At one point last fall he made the observation that the administration had established “meaningless” goals for its “flagship mortgage assistance program.”  He pointed out that when President Obama introduced the program in the latter part of February of 2009, he claimed that the program would help 3-4 million homeowners, but as it turns out, the program has at best helped… and I use the term “helped” very loosely… about 170,000 homeowners to-date.  (This was back in September of 2010, today that number would be just north of 500,000.)

The administration’s response was… and I am not making this up, in fact I wrote about it at the time… that the plan’s goal wasn’t to actually help 3-4 millions of Americans, but rather merely to OFFER to help those millions.

Neil Barofsky replied by stating the incredibly obvious:

“Defining success by how many offers are given can reasonably be perceived as essentially meaningless,” Instead, the program’s goal “must relate to how many people are helped to avoid foreclosure.”

Enter Assistant Treasury Secretary Herbert Allison, just prior to his departure to that lovely cottage on the water in Connecticut.  Herb responded to Barofsky’s report in a letter, saying that the statements about the plan’s goals “have not always been precise.”  Then he argued that “offers of help” is a meaningful measurement because some borrowers who don’t qualify for the government program would still be able to avoid foreclosure, and I could stop and try to interpret that sentence, but I’m just not going to as I’m not wearing my mouth guard.

Now, you see my point here, right?  As Herb is making this inconceivably obtuse point, we as a nation are in the third full year of the foreclosure crisis, the byproduct of the worst economic meltdown in 70 years.  Millions of Americans have already lost their homes to foreclosure, and all forecasts point to millions more certain to lose their homes in the next couple of years.  Headline unemployment is hovering around 10%, and the administration is clearly scrambling to make the economic recovery take hold somewhere… anywhere.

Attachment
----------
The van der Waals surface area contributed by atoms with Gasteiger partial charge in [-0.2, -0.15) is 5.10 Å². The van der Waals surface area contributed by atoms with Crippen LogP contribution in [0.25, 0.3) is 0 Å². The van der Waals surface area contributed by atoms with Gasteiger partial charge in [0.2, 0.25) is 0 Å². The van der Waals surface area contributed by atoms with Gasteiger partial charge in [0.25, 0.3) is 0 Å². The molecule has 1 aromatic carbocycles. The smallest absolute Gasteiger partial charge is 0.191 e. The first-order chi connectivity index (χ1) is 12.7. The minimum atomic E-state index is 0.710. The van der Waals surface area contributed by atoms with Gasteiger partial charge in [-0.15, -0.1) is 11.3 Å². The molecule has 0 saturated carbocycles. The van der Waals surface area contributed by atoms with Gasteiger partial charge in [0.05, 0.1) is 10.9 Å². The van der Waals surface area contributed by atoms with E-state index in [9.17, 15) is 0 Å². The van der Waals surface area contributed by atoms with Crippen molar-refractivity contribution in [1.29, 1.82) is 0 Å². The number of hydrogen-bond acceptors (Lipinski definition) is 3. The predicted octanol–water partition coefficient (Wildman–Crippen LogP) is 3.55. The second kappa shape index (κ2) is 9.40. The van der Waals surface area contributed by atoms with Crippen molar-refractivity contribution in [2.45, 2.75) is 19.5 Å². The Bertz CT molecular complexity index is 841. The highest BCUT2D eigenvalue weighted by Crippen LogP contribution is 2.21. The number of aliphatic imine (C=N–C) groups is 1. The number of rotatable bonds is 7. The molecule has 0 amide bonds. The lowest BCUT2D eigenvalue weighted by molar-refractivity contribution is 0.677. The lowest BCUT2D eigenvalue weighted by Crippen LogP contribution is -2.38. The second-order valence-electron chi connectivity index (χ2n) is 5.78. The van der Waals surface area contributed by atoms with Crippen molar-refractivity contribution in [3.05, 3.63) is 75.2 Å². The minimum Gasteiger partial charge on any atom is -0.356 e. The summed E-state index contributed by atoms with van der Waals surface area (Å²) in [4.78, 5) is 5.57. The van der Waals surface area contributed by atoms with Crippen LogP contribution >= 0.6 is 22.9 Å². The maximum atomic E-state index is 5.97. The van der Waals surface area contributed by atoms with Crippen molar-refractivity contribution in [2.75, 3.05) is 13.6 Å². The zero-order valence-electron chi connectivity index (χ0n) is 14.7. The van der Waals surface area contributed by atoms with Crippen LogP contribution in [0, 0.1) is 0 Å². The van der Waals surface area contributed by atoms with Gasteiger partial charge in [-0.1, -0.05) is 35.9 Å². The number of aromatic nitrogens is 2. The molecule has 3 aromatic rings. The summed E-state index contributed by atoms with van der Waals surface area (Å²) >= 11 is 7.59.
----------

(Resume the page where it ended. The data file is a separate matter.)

And Herb Allison, God bless him, is actually arguing that the “OFFER” of help is really what matters, as opposed to the “PROVIDING” of help to millions of American homeowners, as the program promised.  Like, to Herb, when it comes to saving homes from foreclosure, the main thing is that we try, not so much that we succeed.

Of course, Herb was spouting this insensitive drivel a month or so before he was off to retire to his 7,379-sq.ft. 1911 wood and stucco $25 million Greens Farms  Tudor mansion with the 17 rooms, including nine bedrooms, on 7.7 acres… with the guest house… that used to belong to Phil Donahue and Marlo Thomas.

Are you feeling me here?

See… because in the old days, our public servants, those that worked for the government, seemed to make less money than Phil Donahue or Marlo Thomas. They didn’t used to have  7,379-sq.ft. 1911 wood and stucco $25 million Greens Farms  Tudor mansions with 17 rooms, and nine bedrooms on 7.7 acres… with the guest houses.  And they used to seem more like the rest of us… more in touch with the lives of middle class Americans.

Maybe, if that were the case again, if our public servants were’t so far removed monetarily from the rest of us, maybe they would see the problems were facing with more clarity, and take them more seriously.  For instance, maybe HAMP would have worked better than it did… maybe the foreclosure crisis would have ended by now, you know… if Herb wasn’t a zillionaire who lived in a Phil Donahue’s $25 million mansion on the waterfront.

And, maybe Herb is actually being sincere when he says that trying is as important as succeeding… that offering is as important as providing… because none of it will ever come close to affecting him personally.  Herb, I’m fairly certain, isn’t going to lose his $25 million 7,379-sq.ft. Tudor 9 bedroom mansion to foreclosure, in fact, my guess would be that he’s never going to know anyone in that predicament either.  So, “we tried”… might be the most we can expect from this government.

Maybe Herb feels about HAMP’s underwhelming performance the same way the rest of us might feel if the capital gains or inheritance tax were to triple next year, and we were charged with preventing that from happening.  Like, we might say… look, we tried… and isn’t “trying” what really matters here?  The important thing was that we OFFERED to keep the capital gains tax the same… we “TRIED” to keep it the same… and that’s how you really have to measure the success of our efforts, as opposed to succeeding and and actually keeping the tax rates the same.

Like, we might one day say to them: Oh well, we tried and we offered… and that’s what was important about our efforts… your Capital Gains and inheritance  tax rates have tripled, however… so… sorry about that… chin up.

Mandelman out.


Hat Tip to Nomi Prins for pointing out Herb’s $25 million purchase of Phil’s and Marlo’s waterfront pad to me.  I’ll be reviewing her latest book, “It Takes a Pillage,” in the next week or two.  You can visit her site here, Nomi Prins… and really… I cannot recommend doing so highly enough.